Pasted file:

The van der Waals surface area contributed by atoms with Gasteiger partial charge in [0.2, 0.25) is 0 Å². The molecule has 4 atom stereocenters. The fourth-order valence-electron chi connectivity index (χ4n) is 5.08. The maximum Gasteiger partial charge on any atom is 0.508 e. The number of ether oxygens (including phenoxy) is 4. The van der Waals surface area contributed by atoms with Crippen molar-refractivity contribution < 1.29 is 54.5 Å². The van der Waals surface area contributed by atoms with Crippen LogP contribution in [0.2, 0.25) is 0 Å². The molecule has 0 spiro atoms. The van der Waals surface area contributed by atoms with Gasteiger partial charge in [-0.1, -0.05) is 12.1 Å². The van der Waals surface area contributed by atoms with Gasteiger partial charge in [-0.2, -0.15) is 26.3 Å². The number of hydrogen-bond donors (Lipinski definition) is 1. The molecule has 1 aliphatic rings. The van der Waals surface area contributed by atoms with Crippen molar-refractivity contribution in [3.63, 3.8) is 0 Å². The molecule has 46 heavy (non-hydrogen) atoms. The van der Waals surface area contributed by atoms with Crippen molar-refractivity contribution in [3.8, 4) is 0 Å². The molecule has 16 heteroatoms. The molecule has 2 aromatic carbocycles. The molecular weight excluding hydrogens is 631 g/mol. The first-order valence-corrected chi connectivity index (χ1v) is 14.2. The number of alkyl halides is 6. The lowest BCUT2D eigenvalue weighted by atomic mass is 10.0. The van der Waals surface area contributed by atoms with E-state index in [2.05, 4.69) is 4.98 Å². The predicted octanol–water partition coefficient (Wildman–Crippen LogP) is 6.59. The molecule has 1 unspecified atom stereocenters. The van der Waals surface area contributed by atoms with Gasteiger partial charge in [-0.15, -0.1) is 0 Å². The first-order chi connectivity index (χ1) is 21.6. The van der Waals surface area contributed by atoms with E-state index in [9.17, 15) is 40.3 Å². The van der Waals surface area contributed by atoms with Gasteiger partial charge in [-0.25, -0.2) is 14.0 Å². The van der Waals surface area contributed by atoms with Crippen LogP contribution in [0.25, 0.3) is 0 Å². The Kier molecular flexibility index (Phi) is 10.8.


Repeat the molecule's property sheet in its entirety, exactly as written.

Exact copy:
The van der Waals surface area contributed by atoms with Gasteiger partial charge in [0.2, 0.25) is 0 Å². The molecule has 4 atom stereocenters. The fourth-order valence-electron chi connectivity index (χ4n) is 5.08. The maximum Gasteiger partial charge on any atom is 0.508 e. The number of ether oxygens (including phenoxy) is 4. The van der Waals surface area contributed by atoms with Crippen molar-refractivity contribution < 1.29 is 54.5 Å². The van der Waals surface area contributed by atoms with Crippen LogP contribution in [0.2, 0.25) is 0 Å². The molecule has 0 spiro atoms. The van der Waals surface area contributed by atoms with Gasteiger partial charge in [-0.1, -0.05) is 12.1 Å². The van der Waals surface area contributed by atoms with Gasteiger partial charge in [-0.2, -0.15) is 26.3 Å². The number of hydrogen-bond donors (Lipinski definition) is 1. The molecule has 1 aliphatic rings. The van der Waals surface area contributed by atoms with Crippen molar-refractivity contribution in [3.63, 3.8) is 0 Å². The molecule has 46 heavy (non-hydrogen) atoms. The van der Waals surface area contributed by atoms with Crippen molar-refractivity contribution in [3.8, 4) is 0 Å². The molecule has 16 heteroatoms. The molecule has 2 aromatic carbocycles. The molecular weight excluding hydrogens is 631 g/mol. The first-order valence-corrected chi connectivity index (χ1v) is 14.2. The number of alkyl halides is 6. The lowest BCUT2D eigenvalue weighted by atomic mass is 10.0. The van der Waals surface area contributed by atoms with E-state index in [2.05, 4.69) is 4.98 Å². The predicted octanol–water partition coefficient (Wildman–Crippen LogP) is 6.59. The molecule has 1 unspecified atom stereocenters. The van der Waals surface area contributed by atoms with Gasteiger partial charge in [-0.15, -0.1) is 0 Å². The first-order chi connectivity index (χ1) is 21.6. The van der Waals surface area contributed by atoms with E-state index in [9.17, 15) is 40.3 Å². The van der Waals surface area contributed by atoms with Gasteiger partial charge in [-0.25, -0.2) is 14.0 Å². The van der Waals surface area contributed by atoms with Crippen LogP contribution in [0.25, 0.3) is 0 Å². The Kier molecular flexibility index (Phi) is 10.8.